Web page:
That suggests that the larger 12.9in iPad Pro would be no larger than it is currently – but it may be the case that Apple is able to make the dimensions of that model smaller while still accommodating the larger screen.
Smaller bezels may mean the iPads themselves can go smaller. A report on Japanese site Macotakara claims the dimensions of the 10.5in model will go from 250.6 x 174.1 x 6.1mm to 247.5 x 178.7 x 6mm, while the 12.9-inch device will shrink from 305.7 x 220.6 x 6.9mm to 280 x 215 x 6.4mm.
That suggests the 12.9in model will maintain screen size while shrinking in terms of dimensions, while the smaller model will gain a larger screen without getting much bigger.
Of course the device itself will have rounded corners, but there is increasing evidence to suggest that, like the iPhone X, the new iPad’s screen will follow the curves of the chassis.
The icon found in the iOS 12 beta appeared to hint at a very slight rounding at the corners of the screen, but it was too small to be sure. However, another asset has since been discovered and it seems more conclusive.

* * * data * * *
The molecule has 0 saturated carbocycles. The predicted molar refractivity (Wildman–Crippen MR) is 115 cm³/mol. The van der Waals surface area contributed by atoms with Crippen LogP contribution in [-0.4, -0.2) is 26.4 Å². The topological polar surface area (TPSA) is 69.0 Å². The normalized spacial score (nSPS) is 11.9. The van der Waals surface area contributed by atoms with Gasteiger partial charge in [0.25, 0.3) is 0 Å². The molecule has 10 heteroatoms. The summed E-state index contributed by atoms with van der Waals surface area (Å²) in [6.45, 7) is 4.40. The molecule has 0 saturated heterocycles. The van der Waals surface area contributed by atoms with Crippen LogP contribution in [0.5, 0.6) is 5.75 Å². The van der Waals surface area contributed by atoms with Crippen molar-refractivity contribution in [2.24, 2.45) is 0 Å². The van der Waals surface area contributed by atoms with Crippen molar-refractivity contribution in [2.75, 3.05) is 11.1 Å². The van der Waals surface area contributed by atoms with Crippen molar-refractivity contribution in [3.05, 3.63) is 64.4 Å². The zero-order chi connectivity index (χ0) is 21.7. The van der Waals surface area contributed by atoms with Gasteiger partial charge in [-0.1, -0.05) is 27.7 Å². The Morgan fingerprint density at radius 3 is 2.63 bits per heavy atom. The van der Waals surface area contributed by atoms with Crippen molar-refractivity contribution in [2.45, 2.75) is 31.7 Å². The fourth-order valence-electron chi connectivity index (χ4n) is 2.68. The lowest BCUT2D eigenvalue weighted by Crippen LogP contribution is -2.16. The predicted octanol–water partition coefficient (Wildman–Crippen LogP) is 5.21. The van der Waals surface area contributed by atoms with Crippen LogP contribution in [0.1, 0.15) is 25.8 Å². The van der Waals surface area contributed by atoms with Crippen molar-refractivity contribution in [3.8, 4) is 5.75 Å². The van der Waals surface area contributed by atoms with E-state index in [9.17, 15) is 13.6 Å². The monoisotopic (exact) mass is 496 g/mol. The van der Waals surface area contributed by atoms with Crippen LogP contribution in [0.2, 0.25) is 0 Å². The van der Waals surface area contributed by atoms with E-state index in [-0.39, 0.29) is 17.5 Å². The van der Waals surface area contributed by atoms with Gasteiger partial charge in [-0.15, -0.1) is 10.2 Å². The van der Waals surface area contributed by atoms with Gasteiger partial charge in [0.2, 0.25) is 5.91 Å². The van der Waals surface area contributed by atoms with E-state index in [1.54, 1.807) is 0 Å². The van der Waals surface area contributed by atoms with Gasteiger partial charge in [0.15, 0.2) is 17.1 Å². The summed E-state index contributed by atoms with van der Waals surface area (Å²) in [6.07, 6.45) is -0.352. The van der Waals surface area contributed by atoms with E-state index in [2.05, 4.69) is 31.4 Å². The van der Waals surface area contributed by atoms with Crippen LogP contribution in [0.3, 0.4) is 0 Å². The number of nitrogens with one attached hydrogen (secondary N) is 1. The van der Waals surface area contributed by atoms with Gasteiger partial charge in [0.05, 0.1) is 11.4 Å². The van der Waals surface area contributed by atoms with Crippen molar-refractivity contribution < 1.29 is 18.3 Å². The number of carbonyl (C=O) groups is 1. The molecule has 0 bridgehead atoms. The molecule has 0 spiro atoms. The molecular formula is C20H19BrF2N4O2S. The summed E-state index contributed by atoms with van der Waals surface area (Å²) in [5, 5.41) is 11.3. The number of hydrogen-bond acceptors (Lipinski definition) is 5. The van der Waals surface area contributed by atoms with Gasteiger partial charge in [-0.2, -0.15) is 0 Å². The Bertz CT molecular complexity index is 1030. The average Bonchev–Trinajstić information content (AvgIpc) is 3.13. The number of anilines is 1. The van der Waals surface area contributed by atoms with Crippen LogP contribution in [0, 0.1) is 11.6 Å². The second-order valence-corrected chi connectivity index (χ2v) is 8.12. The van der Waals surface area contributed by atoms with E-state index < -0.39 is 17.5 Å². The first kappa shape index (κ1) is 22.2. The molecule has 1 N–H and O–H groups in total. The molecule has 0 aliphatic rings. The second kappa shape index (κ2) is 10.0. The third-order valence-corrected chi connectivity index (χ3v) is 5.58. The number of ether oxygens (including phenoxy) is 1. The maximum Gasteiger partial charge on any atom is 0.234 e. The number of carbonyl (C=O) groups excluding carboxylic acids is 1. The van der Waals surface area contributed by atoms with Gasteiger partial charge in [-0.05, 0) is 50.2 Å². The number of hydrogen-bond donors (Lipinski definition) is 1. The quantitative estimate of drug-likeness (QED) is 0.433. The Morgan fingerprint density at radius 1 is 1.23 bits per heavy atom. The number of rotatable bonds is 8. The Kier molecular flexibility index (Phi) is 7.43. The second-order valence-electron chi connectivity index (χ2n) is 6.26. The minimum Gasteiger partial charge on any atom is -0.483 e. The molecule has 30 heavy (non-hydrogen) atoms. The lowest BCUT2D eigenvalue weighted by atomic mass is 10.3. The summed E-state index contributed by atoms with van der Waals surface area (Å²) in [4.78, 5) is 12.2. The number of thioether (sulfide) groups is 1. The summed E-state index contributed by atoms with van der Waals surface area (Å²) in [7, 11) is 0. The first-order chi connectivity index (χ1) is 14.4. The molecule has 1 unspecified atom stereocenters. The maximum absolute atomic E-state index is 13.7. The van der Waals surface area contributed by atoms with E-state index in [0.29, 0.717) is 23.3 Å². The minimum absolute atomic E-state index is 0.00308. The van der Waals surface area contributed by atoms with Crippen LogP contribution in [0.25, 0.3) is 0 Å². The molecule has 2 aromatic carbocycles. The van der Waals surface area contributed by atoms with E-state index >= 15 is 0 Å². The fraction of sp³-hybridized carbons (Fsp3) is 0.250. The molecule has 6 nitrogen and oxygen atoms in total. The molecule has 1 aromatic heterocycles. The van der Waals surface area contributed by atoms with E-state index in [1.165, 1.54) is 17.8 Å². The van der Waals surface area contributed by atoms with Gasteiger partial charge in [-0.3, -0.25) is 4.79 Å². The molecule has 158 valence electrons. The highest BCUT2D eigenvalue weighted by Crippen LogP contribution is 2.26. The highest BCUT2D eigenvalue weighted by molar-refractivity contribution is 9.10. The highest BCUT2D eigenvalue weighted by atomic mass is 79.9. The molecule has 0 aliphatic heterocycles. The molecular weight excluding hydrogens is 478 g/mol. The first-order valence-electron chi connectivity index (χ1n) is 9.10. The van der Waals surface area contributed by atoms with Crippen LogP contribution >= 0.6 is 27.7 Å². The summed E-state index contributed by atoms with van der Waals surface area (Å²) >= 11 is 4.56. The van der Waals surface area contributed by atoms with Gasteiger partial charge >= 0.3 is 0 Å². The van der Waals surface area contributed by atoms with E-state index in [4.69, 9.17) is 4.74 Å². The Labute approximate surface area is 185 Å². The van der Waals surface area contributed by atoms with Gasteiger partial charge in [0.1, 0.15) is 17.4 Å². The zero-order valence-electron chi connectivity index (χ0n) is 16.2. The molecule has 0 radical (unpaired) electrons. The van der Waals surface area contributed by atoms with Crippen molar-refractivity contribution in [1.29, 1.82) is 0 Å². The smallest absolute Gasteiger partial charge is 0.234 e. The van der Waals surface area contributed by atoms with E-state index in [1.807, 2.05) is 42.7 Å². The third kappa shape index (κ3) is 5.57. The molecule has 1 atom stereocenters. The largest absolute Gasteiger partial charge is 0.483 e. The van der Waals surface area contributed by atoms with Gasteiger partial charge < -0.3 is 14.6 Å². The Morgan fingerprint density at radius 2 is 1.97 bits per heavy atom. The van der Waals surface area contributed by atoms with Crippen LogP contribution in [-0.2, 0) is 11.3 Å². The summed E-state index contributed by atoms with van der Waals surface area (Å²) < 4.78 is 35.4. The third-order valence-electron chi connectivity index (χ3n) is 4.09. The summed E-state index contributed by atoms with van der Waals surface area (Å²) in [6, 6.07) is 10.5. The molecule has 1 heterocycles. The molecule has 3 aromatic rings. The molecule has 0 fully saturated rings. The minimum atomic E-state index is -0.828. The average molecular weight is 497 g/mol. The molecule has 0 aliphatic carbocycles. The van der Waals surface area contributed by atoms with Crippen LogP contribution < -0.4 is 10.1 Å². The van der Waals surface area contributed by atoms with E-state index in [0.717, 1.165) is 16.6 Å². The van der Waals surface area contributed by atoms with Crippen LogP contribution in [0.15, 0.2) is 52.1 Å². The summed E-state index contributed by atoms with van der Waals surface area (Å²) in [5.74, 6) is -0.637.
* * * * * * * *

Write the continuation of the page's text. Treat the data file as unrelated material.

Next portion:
The asset is a UI mask for rounding the corners of app interfaces, and its shape is unmistakable.
The Galaxy Tab S4 went on sale on 10 August 2018 and is likley to be big competition for Apple’s iPad.
The Tab S4 has a Super AMOLED screen with a pixel density of 287ppi (2560×1600 resolution). It ships with a stylus too. We compare the twotablets here: iPad Pro v Samsung Galaxy Tab S4.
So, will Apple be able to match the screen on the S4? Bloomberg’s sources back in November 2017 didn’t expect this screen to be OLED. They don’t say why not, but after the production difficulties (and supply shortages) that the iPhone X’s OLED screen seemingly caused, the company may be shy of going all in on the technology just yet.
We’re seeing the first concept illustrations of the 2018 iPads. Remember that these are entirely unofficial: they’re designs that people unconnected to Apple have come up with as a way of visualising the most popular rumours.